Richard Johnson

August 22, 2022

3 Min Read


Richard Johnson

The past 20 years have been a period of rapid change and development in the world and in the biopharmaceutical industry. One of the biggest changes has been the introduction of a pathway for biosimilars in the decade after 2010. Before that, no provision for “generic” versions of biologics existed. The European Medicines Agency (EMA) approved the first monoclonal antibody biosimilar in 2013, and the US Food and Drug Administration (FDA) followed with its first approval in 2015. Those approvals improved access for those therapies.

The development of single-use systems also has been critical in enabling rapid scale-up and scale-out of biopharmaceutical manufacturing. Stainless-steel reactors are notoriously expensive and have long lead times, so single-use technology has increased manufacturing capacity rapidly.

Improved characterization of large molecules also has enabled improved process understanding and increased yields. Use of modeling and big data has led to efficient product and process development.

More recently, the industry has seen a resurgence in the development of vaccines, both as preventatives against infectious diseases and as targeted therapies in cancer treatment.

Personal Reflections
I spent 30 years in the health products industry, serving in medical device, pharmaceutical, and biopharmaceutical roles around the world. Increasingly, new drug products are biopharmaceuticals. Because new therapies are almost all sterile dosage forms, biomanufacturers have increased their focus on aseptic manufacturing.

In 2009, I was fortunate to have the opportunity to join the Parenteral Drug Association (PDA) as its president. I have seen the dramatic changes in the global landscape of manufacturing and sourcing components. At PDA, through it all, we have continued our focus on “Connecting People, Science and Regulation” throughout the world.

One of the biggest challenges is the loss of institutional knowledge from biopharmaceutical companies. In the interest of cost-cutting, many companies have reduced staffing. As a result, they have lost much of the expertise they once had. Many companies consider knowledge workers to be commodities to be used as needed. That has led to an increase in consultants and contractors.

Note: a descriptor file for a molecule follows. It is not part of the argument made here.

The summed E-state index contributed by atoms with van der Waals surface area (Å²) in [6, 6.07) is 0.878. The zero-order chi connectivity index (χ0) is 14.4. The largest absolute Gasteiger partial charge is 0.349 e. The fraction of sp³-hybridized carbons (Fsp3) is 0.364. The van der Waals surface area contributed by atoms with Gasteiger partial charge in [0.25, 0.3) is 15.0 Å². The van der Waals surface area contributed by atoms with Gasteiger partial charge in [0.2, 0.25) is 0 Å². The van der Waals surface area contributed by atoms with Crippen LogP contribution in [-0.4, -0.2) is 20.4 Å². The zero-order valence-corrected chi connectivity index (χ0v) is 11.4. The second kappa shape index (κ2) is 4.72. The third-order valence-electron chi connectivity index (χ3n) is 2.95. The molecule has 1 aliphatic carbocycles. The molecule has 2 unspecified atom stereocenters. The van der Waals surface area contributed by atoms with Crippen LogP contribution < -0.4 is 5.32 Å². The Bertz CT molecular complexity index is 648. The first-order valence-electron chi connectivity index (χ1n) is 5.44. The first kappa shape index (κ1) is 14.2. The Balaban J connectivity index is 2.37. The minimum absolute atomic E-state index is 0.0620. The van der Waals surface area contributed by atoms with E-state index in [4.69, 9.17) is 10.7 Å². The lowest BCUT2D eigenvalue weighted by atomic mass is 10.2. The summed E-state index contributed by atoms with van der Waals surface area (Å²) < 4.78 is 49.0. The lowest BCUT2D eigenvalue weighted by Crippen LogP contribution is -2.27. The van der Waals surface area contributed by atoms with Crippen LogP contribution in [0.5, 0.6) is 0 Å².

Biomanufacturing also has changed because of reduced staffing. An increasing share of capacity is provided by contract manufacturing organizations (CMOs). Combined with offshoring to low-cost regions or countries, the outsourcing trend has reduced the manufacturing leadership that once was the hallmark of the biopharmaceutical industry. That is important because biologic products depend on strict control of processes.

For more than two years, the world has been dealing with the COVID-19 pandemic. Not only has this crisis dramatically influenced healthcare and commerce, but it also has highlighted some of the vulnerabilities of global interdependence of supply chains. Facing the pandemic, PDA rapidly diverted its activities to virtual services and continued to serve its community with vital technical resources, information, and education. But the organization also has learned important lessons about the limitations of the virtual world, and our members are enthusiastic about the return to face-to-face interactions. I see the future being a combination of the best of both worlds: virtual interactions for some purposes, and face to face for focus, interaction, and networking.

As I near the end of my career, I am confident that biopharmaceuticals will be a more dominant part of the healthcare ecology. Despite increased use of automation and artificial intelligence, people will remain central to innovation and decision-making. I advise those just starting out to be open to opportunity, adaptable to change, and willing to take some risks.

PDA is in its 76th year. Many things have changed over that period, but the value that PDA brings has never been greater. I am confident that PDA will continue to deliver valuable benefit to our industry for many years to come.

Richard Johnson is retiring as president and CEO of PDA, Global Headquarters, 4350 East-West Hwy, Suite 600, Bethesda, MD 20814 USA; 1-301-656-5900;

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